Developer: Game Freak
Release Date: 3/6/2011
Available Exclusively On
I was obsessed with Pokémon as a kid. I bought a Game Boy just so I could play Pokémon Blue. I had Blue, Yellow, Snap, Pinball, Silver, Stadium 2 and Hey You, Pikachu!. I stopped when Ruby/Sapphire came out, though. I didn’t like how they looked and I was annoyed that they were releasing more when I hadn’t caught them all yet (I was 12). I got out of Pokémon and didn’t look back.
Pokémon Black and White were on the horizon and all of my college friends were talking about it and counting down the days until it’s release. It piqued my interest and I ended up buying White and getting re-obsessed with the franchise. I even got SoulSilver, which in my opinion is the best Pokémon game.
The first big positive of these games is the graphics bump. The world looks more realistic with highly detailed buildings, Pokémon moves constantly during battle, and everything moves much smoother and quicker due to having more frames per animation. There are even a few points in the game where the environment becomes more 3D and the camera more fluid, allowing you to go around curves and let the camera move down for more dramatic angles. This only happens a few times though and is pretty underwhelming. This concept may be new to the Pokémon franchise, but it isn’t unusual to games in general, so the player doesn’t feel like it’s anything new and it ends up being a poor exchange for not being able to have your lead Pokémon follow you, which was one of the best features of HeartGold/SoulSilver.
The story was better than any other game in this franchise, although to be fair I didn’t play the main generation 3 or 4 games so I can’t compare those stories. The main antagonists in White are Team Plasma, who want to free Pokémon from humans who they believe force Pokémon to fight for their own amusement, resulting in real-world comparisons to PETA. This is a team with goals that the player can sympathize, if not agree, with. This was also the first game to make the Gym Leaders seem important beyond being unique opponents. They have important day jobs in their respective cities and frequently step in to help the player in their fight with Team Plasma. Your rivals are also given their own story and character arcs. Fleshing out these characters really helped the player connect to the world around them and to the importance of the story.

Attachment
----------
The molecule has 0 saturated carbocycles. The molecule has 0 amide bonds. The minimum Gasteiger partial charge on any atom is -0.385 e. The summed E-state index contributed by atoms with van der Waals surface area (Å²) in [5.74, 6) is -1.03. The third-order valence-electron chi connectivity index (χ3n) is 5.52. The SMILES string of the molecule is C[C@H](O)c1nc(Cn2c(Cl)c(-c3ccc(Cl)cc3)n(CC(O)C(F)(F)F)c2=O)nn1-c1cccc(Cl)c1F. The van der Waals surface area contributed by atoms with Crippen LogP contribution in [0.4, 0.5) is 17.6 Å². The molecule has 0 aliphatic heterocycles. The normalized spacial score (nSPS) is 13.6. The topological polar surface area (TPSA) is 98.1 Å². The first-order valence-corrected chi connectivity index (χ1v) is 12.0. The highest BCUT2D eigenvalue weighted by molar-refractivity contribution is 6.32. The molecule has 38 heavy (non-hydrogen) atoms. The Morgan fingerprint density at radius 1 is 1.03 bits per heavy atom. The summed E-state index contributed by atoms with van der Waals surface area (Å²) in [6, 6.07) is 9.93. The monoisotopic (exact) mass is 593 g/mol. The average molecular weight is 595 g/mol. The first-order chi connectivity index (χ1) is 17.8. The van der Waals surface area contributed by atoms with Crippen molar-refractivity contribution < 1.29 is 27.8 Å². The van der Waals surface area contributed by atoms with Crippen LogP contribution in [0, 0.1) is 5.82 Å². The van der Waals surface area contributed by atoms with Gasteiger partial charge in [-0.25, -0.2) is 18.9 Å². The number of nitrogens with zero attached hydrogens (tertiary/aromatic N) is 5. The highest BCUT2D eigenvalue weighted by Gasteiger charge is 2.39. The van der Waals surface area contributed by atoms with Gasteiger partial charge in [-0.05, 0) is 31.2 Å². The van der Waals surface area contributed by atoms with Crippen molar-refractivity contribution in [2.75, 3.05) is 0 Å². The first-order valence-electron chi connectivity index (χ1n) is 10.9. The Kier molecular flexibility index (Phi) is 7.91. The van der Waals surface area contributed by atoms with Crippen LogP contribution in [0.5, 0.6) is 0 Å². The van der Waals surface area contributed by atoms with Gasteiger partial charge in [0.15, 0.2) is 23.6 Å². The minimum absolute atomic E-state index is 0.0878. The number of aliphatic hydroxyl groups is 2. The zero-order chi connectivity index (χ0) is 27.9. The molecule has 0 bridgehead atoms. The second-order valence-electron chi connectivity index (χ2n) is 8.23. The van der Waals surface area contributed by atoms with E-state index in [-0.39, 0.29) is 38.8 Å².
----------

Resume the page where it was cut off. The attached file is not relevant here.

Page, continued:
There are, however, some major flaws with this game that I felt, could have been avoided with a little more thought and effort put in. After completing the main plot, there’s still about a fourth of the world to explore. These remaining cities only have some old Pokémon from previous games, new trainers to fight, a few minigames, and a couple of easter eggs in the form of Mythology Gags. These can be fun but pale in comparison to the previous cities. There’s a sense that you’re just exploring for explorings-sake and that there’s no real purpose to it.
Another failed innovation of the game was the C-gear, which allows one to interact with other players’ games in mini-quests that get boring after the third time and surveys which no one I know took the time to develop and then send to people. Most of this can be done as if the DS is closed so long as the C-gear function is on, but that drains the batteries and you’re very unlikely to pass anyone on the street who also has the game on unless you live in a very population-dense area. This is probably why this feature was better received in Japan.
The thing that annoyed me the most, however, was the dialogue. It’s as simplistic as you can get. I realize it’s a kids game, but that’s no excuse. I kept wondering if all the hospitals were giving out free lobotomies and that my character was the only one who had the sense to turn them down. It would also explain the reverse-kleptomania pandemic. In one of the early towns, a man just gives you an evolutionary stone. One of the most valuable in-game objects and he just gives it to you. In fact, most people on the street have a potion, berry, status-remover, TM, fossil, or another rare item that they can’t wait to thrust into the pocket of the first guy to talk to them.
My last nitpick is that while this game introduces Triple Battles and Rotation Battles, the game almost seems ashamed of them. They don’t appear very often in the game at all and are easily skipped.
In short, I would definitely recommend this game to anyone who likes the Pokémon franchise and might even suggest it as a good starting point for any newcomers. The story is solid, the characters likable, and it still retains that unbeatable Pokémon formula. Any faults I can find are either indicative of the series (dialogue, etc.), or easily ignorable. I just kept the C-gear off most of the time and it never negatively impacted the game. There was also some disappointment over some missing features like the VS seeker or the auto-run. Overall though, the Pokémon series is as strong as ever and shows no sign of slowing down.